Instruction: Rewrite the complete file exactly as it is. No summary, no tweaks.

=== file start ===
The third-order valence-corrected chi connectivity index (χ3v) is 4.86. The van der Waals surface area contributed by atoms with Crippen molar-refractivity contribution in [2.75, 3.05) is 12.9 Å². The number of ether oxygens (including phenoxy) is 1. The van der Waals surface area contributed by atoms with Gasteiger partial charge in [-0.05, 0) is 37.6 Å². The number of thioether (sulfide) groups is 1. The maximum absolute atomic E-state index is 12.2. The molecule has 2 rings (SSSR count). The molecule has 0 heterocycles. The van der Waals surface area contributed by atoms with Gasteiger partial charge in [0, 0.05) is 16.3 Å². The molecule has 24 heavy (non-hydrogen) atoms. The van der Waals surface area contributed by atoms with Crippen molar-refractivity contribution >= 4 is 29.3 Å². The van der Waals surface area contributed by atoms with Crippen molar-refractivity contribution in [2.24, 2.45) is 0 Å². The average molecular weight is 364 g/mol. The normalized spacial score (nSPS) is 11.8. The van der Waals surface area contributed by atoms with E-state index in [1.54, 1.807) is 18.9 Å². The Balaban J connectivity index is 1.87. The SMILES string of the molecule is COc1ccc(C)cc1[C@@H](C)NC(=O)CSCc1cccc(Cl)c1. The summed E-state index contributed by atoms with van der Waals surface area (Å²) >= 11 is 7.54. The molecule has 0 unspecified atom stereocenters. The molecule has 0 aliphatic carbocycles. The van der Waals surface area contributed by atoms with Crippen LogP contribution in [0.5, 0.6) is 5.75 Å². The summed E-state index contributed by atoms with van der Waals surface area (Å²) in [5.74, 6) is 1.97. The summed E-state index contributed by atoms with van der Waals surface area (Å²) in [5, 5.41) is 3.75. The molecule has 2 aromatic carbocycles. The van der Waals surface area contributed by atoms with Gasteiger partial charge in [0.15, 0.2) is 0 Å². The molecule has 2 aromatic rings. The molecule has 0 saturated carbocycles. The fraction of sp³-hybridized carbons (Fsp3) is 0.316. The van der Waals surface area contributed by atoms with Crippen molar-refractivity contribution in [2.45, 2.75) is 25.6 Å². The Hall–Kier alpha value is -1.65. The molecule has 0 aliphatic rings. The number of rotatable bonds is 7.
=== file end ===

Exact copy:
The third-order valence-corrected chi connectivity index (χ3v) is 4.86. The van der Waals surface area contributed by atoms with Crippen molar-refractivity contribution in [2.75, 3.05) is 12.9 Å². The number of ether oxygens (including phenoxy) is 1. The van der Waals surface area contributed by atoms with Gasteiger partial charge in [-0.05, 0) is 37.6 Å². The number of thioether (sulfide) groups is 1. The maximum absolute atomic E-state index is 12.2. The molecule has 2 rings (SSSR count). The molecule has 0 heterocycles. The van der Waals surface area contributed by atoms with Gasteiger partial charge in [0, 0.05) is 16.3 Å². The molecule has 24 heavy (non-hydrogen) atoms. The van der Waals surface area contributed by atoms with Crippen molar-refractivity contribution >= 4 is 29.3 Å². The van der Waals surface area contributed by atoms with Crippen molar-refractivity contribution in [2.24, 2.45) is 0 Å². The average molecular weight is 364 g/mol. The normalized spacial score (nSPS) is 11.8. The van der Waals surface area contributed by atoms with E-state index in [1.54, 1.807) is 18.9 Å². The Balaban J connectivity index is 1.87. The SMILES string of the molecule is COc1ccc(C)cc1[C@@H](C)NC(=O)CSCc1cccc(Cl)c1. The summed E-state index contributed by atoms with van der Waals surface area (Å²) >= 11 is 7.54. The molecule has 0 unspecified atom stereocenters. The molecule has 0 aliphatic carbocycles. The van der Waals surface area contributed by atoms with Crippen LogP contribution in [0.5, 0.6) is 5.75 Å². The summed E-state index contributed by atoms with van der Waals surface area (Å²) in [5.74, 6) is 1.97. The summed E-state index contributed by atoms with van der Waals surface area (Å²) in [5, 5.41) is 3.75. The molecule has 2 aromatic carbocycles. The van der Waals surface area contributed by atoms with Gasteiger partial charge in [0.15, 0.2) is 0 Å². The molecule has 2 aromatic rings. The molecule has 0 saturated carbocycles. The fraction of sp³-hybridized carbons (Fsp3) is 0.316. The van der Waals surface area contributed by atoms with Crippen molar-refractivity contribution in [2.45, 2.75) is 25.6 Å². The Hall–Kier alpha value is -1.65. The molecule has 0 aliphatic rings. The number of rotatable bonds is 7.